>> welcome back. my guest tonight is the drama and co-founder of the band the roost, his new memoir is called mo meter blues. please welcome the fantastic quest love thompson. >> how are you doing. (cheers and applause) >> how are you doing. >> okay. >> i have been waiting so long to start an interview like this. [bleep] sweet bow tie. can we get a close up of that. look at that. >> yeah. >> scrabble tiles wonder bow tie. >> i got it in brooklyn, yeah. >> yes, you did. you didn't need to say that but it's good to know that was the case. the book is fantastic. >> thank you. >> and i think we'll both agree that that is often not the case with muss ig book-- musician books. most musician books can
shake you off in about 30 pages. >> yeah. >> but this is like, it's part memoir, it's part an insight not music that you love. it's part anthology of hip-hop and part your manager shouting at you in footnotes. >> yeah. (laughter) >> i've been, my manager richard nickels kind of steals the show because i told my editor that i think that he should provide the sort of footnotes from the voice of god to contradict every story that i have ever told about the life that i lived. >> yeah. >> you know, and pretty much it seems that contradiction is what makes the book entertaining. >> it is great, so funny. because every story has a footnote with basically rich saying listen, it wasn't quite like that. basically every footnote in the book he is basically calling bull [bleep] on your memory 6 an event. >> yeah, yeah. it's really great. and there's a moment in there where you talk about the most influential moments you think in the history of
hip-hop being an episode of the kosby show opinions yeah. >> there is the episode of the kosby show in which theo and denise get hit by stevie wonder. >> yeah. >> and stevie wonders way of apologizing for putting their life in danger is showing him the new toy sampler. so basically the entire kosby clan goes to the studio and says one word in the microphone and it goes as stevie's sampler. and pretty much every hip-hop luminary that developed across the '90s in the 2,000, they saw this episode and it changed their lives because we never saw a sampler before. you know, the technology was invented but that's the first time we saw it. so for christmas i got a toy casio sk sampler. you know, you only had 3
seconds so you could say curse words, you know, [bleep]. >> that is absolutely what you do. >> but when i met my partner and the group black thought he was the one that, like, would say like yo, put drumbeats in that. and so i -- >> i just love the idea that you can trace back a pivotal moment in hip-hop history to a car crash in the kosby show. >> yeah. >> that is the butterfly effect. >> that changed everyone's life. >> exactly, the butterfly effect. >> also, you are a huge music enthusiast. you talk a lot about how memories of specific songs conjure up almost inexplicable thoughts in your head. you talk about curtis mayfield's feddie's dead and how when you hear that song now you just think about burning yourself on a radiator. >> yeah, specifically, when i was-- people, well, i was asked what was my first memory of soul train. >> right. >> which everyone that kind
of knows me knows that i am absolutely addicted to. and so i guess i was running from the bathtub and i slipped and burned my entire right leg on the radiator leaving an imprint like a train mark there but at that very moment, the modulated bridge of freddie's dead is on soul train. and so whenever i hear that to this day t just traumatizes me to no end. (laughter) >> it's amazing how music can just have unintended emotional consequences. i remember once i was breaking up with this girl. and well, let me correct that. she was very much breaking up with me. >> right, right. >> i have been there. >> i was really up set. and as she was explaining why this was happening, ain't no sunshine when she's gone by bill widthers came on and i laughed because i thought that is just too ridiculously perfect. so i started laughing as she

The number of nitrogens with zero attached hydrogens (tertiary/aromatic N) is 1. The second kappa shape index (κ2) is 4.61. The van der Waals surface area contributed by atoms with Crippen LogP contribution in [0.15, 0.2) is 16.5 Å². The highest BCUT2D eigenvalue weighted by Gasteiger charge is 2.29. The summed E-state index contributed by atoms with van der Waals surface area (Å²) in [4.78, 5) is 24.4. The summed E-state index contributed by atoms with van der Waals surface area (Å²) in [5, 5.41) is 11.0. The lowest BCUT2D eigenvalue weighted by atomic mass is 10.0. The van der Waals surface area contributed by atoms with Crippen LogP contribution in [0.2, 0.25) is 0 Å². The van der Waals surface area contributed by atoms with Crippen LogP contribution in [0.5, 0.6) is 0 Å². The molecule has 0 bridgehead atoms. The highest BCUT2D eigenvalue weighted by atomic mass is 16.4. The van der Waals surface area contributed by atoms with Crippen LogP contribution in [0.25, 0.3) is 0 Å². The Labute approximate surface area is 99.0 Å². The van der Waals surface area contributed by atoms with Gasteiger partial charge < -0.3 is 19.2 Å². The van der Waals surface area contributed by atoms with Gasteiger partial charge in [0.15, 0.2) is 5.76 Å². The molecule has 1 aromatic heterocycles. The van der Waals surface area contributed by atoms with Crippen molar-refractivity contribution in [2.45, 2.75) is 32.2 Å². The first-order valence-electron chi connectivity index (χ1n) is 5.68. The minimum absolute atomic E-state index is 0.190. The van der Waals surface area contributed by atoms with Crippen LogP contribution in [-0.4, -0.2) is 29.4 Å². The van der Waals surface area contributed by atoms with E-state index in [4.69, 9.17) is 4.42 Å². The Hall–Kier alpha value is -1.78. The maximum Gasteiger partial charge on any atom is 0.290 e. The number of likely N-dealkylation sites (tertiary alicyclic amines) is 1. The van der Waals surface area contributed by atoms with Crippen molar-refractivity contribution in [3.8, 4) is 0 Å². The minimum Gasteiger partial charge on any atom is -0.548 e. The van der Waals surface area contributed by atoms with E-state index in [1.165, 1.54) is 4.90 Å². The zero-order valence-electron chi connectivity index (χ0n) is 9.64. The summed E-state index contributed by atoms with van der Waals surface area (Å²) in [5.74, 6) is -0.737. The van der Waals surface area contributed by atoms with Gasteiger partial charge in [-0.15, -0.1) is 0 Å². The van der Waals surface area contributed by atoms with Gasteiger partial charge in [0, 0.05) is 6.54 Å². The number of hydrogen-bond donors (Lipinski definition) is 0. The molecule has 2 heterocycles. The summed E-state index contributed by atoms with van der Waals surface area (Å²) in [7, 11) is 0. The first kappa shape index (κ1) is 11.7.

was breaking up with me. and she said see, this is exactly what i'm talking about. so now it's the same thing. every time i hear bill withers i kind of laugh at one of the greatest break up songs in history. >> that tends to happen. for me just because there wasn't a lot of tv watching in my household, but there was constant music playing. >> right. >> so everything happened to a soundtrack. and that's just how i remember everything. >> look, the book is, it's awesome, funny, interesting, inspiring. and there is some amazing stories there is an in here where you go roller skating with prince. i done know if there is any better reason to buy books than to find out the context of that anecdote. (cheers and applause) >> the context wouldn't make any more sense but it is an [bleep] amazing story. mo better blue-- mo meter blues is on the book shelves,
>> that's our show, join us tomorrow night at 11:00, here it is your moment of zen. >> say one thing for congress, no matter how bad you thought they were, there will always captioning sponsored by comedy central captioned by media access g onight, political unrest in south america or they're happy. i don't speak spanish. then controversy in a florida courtroom. apparently you can't sue your grand kids for not calling. and my guest tufts history professor peniel joseph will discuss controversial changes to the voting rights act. i hope it doesn't affect "so you think you can dance." italy's president was convicted of paying for sex with